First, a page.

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North Korean Escapees’ Right to Enter South Korea: An International Law Perspective

Wolman, A. (2011). North Korean Escapees’ Right to Enter South Korea: An International Law Perspective. Yonsei Law Journal, 2(2), pp. 141-159.

Abstract

This essay poses the question of whether North Korean escapees have a right to enter and reside in South Korea under international law. The answer to this question may seem obvious to those unfamiliar with inter-Korean relations. Of course, all countries have the right to determine whether foreigners may gain entry to their countries; that is a fundamental attribute of sovereignty. In the context of the Korean peninsula, however, the answer is not so simple. Under South Korean law, individuals born in North Korea are normally considered South Korean nationals, and under the International Covenant on Civil and Political Rights and (arguably) customary international law, countries have a general duty to allow entry and residence to their own nationals. The interesting question, then, is whether this general duty extends also to the specific circumstances of the Korean peninsula, when most North Koreans have relatively little connection to South Korea, despite their formal South Korean citizenship. After considering different aspects of the issue, this essay will conclude that South Korea does have a duty to accept North Korean escapees under the International Covenant on Civil and Political Rights. However, this duty is solely treaty-based, and customary international law does not currently impose any analogous requirements.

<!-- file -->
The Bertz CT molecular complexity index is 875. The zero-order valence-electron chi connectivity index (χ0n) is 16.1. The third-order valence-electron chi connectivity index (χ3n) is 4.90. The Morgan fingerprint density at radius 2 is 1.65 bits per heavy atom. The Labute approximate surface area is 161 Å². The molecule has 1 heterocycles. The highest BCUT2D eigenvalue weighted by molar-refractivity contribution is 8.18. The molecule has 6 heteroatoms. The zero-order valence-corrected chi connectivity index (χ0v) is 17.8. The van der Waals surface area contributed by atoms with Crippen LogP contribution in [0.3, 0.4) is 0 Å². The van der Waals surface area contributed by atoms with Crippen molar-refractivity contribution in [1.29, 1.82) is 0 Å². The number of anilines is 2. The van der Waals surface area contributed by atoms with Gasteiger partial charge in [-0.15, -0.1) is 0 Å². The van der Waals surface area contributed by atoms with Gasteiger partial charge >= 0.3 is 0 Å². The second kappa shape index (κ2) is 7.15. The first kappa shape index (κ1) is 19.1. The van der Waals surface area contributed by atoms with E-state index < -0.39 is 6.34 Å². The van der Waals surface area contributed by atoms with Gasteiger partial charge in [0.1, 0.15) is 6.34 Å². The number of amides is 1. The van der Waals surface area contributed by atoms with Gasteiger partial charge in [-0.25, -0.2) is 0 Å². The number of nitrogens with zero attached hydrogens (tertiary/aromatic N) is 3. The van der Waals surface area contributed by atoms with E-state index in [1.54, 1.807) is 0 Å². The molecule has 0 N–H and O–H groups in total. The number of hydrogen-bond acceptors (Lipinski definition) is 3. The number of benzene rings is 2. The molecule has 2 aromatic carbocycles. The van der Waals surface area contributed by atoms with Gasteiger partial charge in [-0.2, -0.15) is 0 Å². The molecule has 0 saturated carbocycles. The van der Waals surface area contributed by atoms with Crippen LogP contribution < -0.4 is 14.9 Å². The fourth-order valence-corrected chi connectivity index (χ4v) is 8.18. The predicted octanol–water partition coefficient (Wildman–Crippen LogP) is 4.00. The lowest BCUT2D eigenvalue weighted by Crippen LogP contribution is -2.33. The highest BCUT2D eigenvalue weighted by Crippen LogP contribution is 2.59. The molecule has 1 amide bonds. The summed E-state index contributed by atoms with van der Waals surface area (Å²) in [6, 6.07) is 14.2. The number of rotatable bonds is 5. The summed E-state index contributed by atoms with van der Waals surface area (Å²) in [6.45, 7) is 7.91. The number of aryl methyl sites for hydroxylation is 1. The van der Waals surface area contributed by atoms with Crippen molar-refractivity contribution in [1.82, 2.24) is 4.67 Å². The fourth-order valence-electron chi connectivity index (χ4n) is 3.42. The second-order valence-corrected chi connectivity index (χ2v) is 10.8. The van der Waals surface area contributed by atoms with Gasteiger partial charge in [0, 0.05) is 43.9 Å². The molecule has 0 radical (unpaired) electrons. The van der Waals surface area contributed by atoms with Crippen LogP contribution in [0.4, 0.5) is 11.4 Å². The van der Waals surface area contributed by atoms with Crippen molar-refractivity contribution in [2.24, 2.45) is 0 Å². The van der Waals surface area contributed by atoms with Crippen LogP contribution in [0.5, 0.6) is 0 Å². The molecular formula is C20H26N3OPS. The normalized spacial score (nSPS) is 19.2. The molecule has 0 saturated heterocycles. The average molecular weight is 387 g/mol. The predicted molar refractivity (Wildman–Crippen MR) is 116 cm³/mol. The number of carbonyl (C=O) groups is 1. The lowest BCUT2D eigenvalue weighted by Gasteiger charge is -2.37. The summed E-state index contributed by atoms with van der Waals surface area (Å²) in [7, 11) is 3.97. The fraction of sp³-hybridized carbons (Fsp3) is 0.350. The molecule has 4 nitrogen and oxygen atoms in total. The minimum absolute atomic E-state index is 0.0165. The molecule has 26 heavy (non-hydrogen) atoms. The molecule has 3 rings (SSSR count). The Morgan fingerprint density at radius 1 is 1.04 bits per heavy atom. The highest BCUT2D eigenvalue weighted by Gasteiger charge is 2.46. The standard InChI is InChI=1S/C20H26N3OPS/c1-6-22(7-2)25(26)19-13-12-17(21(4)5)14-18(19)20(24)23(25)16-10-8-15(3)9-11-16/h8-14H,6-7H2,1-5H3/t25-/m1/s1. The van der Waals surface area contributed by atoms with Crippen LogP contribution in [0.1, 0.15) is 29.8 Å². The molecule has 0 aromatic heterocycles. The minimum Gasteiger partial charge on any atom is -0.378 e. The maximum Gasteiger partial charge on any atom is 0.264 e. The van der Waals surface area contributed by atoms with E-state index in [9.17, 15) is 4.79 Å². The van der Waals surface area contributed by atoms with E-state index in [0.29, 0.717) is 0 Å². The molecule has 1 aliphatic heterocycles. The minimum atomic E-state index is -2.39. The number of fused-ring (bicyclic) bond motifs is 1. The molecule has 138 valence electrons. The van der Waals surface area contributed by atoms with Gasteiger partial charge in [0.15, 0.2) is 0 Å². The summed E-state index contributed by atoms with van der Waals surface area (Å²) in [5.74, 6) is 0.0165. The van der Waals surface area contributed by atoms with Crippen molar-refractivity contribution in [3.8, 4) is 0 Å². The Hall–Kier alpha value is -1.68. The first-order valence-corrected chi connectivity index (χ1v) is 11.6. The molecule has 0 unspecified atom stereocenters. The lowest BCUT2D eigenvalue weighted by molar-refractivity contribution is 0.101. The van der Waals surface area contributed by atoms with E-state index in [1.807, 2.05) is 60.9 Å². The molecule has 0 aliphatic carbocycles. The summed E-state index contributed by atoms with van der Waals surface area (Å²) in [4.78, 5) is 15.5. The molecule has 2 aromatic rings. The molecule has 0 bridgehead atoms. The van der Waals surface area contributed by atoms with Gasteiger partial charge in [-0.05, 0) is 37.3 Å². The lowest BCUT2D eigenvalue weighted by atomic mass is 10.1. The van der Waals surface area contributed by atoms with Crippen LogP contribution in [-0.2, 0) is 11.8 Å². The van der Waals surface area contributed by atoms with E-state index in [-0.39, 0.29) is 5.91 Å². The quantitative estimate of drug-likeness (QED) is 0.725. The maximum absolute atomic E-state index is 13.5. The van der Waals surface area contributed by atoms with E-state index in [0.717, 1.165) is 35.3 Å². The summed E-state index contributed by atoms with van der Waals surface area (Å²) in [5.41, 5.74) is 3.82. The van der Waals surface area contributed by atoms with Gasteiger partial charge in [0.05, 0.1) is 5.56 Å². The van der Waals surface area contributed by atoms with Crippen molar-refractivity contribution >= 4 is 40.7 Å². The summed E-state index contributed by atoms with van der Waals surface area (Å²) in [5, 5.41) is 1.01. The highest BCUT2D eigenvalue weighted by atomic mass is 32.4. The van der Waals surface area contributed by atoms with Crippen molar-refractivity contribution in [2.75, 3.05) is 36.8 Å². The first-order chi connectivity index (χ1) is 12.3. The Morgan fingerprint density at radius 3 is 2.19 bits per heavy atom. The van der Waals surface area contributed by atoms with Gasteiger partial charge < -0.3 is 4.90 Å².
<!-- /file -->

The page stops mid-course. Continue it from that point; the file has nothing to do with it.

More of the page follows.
Publication Type: Article
Departments: The City Law School > Academic Programmes
URI: http://openaccess.city.ac.uk/id/eprint/20532
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